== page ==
To fight for justice, we need to reimagine it. We need to understand that justice is not simply an absence of visible and gruesome oppression, or a sudden end to isolated incidents which discomfit and trigger. It is rather the ability to enjoy freedoms and live dignified lives. It is embedded in the ways in which institutions function. Incidents that stir political mutter and emotions should spark a series of necessary, even if incendiary, questions about class, law, nationalism, corporate malfeasance, accountability, and inequality, which are at the root of stories that shatter us.

“Sarko pe nikalna hai”

It isn’t surprising that Pakistani youth is so enamoured by revolutions. When I say “youth”, I am mindful of the complex space youth inhabit in this country. My experience, with my foreign education and my DHA-bubble-bound life, is starkly different from my friend’s, who is my age and raising a family in Lyari, juggling the tribulations of the “working-class.” I direct my inquiry more towards the privileged youth who were schooled in an ideology of exclusive nationhood that romanticised revolutions; we were ingrained with truthless ideals about “serving” one’s land without ever really unpacking what “service” means. Our history books excluded women’s struggles and wiped any mention of ethnic minorities (unless they became Prime Minister or were the sister of the Father of the Nation). Student unions and political movements were almost always pitted as coarse revolutionary sentiment. In essence, our education did not equip us to participate or engage with systems; instead, it fastidiously taught us how to sustain business-as-usual. So now when things turn foul, we fire up Twitter, colour the streets with rage, or we donate money, start our NGOs, and so on because that’s how we understand glamorous citizenship. Creating astute hashtags and witty one-liners, what is now called ‘performative activism’ is all part of the thrill. While protests, especially on social media, may have the power to stir certain conversations and frame identities, how often have protest slogans been able to converse with the corridors of power? How often have we been able to remember our grief and sustain this rage? Do we just scream and expect to be heard?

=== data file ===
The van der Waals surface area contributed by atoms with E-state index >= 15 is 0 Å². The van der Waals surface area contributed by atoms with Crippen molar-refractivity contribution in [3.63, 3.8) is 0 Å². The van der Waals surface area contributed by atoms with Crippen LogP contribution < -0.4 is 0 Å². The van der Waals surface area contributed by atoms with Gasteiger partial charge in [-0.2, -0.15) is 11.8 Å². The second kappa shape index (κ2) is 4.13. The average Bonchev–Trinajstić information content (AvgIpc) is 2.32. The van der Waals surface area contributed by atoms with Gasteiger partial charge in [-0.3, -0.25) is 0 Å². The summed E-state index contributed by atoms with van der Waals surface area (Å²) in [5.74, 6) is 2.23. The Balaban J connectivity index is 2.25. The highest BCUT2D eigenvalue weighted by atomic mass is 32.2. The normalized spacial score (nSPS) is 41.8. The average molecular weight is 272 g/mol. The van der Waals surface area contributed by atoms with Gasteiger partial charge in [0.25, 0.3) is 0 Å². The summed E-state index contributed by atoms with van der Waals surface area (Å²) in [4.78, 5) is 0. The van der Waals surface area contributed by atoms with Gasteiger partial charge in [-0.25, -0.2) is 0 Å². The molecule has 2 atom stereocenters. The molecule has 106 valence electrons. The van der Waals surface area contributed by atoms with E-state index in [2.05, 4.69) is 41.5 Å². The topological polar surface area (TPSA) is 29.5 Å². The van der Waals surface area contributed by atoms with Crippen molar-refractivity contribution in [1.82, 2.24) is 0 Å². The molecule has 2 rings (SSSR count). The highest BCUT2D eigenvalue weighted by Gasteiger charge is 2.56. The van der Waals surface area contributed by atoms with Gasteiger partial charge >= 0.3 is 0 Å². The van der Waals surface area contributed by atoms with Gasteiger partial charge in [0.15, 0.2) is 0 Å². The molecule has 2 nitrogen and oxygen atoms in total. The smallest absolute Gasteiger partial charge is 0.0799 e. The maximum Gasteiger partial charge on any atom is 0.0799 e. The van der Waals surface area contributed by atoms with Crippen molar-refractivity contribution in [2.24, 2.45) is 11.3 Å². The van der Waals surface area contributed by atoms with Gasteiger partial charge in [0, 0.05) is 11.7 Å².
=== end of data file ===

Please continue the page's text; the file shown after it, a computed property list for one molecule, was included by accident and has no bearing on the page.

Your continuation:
Perhaps, in an ideal world, sure. But certainly not in this.

“Koi faida hi nahi hai”

When movements are ill-advised, they generate disappointment, and, more dangerously, lead to a disinterest in political spaces — the antithesis of democracy. What is meant to be an iterative, long, and relentless journey to bring change becomes a cacophony of more of the same. Indeed, the magnitude of mayhem is overwhelming. One loses hope simply by thinking about it. I think about my student who was forcefully fed cow dung by his “masters” for entertainment; and I think about the child whose village declared him a lunatic because he was deaf; and the woman who boils chilies to feed her starved family of six. Where does one start?

At least to do something, many of us start with charity. Perhaps money is the easiest our privilege can give. In fact, we pride ourselves on being the most charitable nation in the world. But charity alone cannot sustain livelihoods that get crushed at the hands of a predatory system. Someone once told me, “nothing happens in Pakistan unless a powerful person picks the matter up.” None of what is done with noble intentions is a substitute for participating in the realm of politics and power. A realm where youth is largely absent.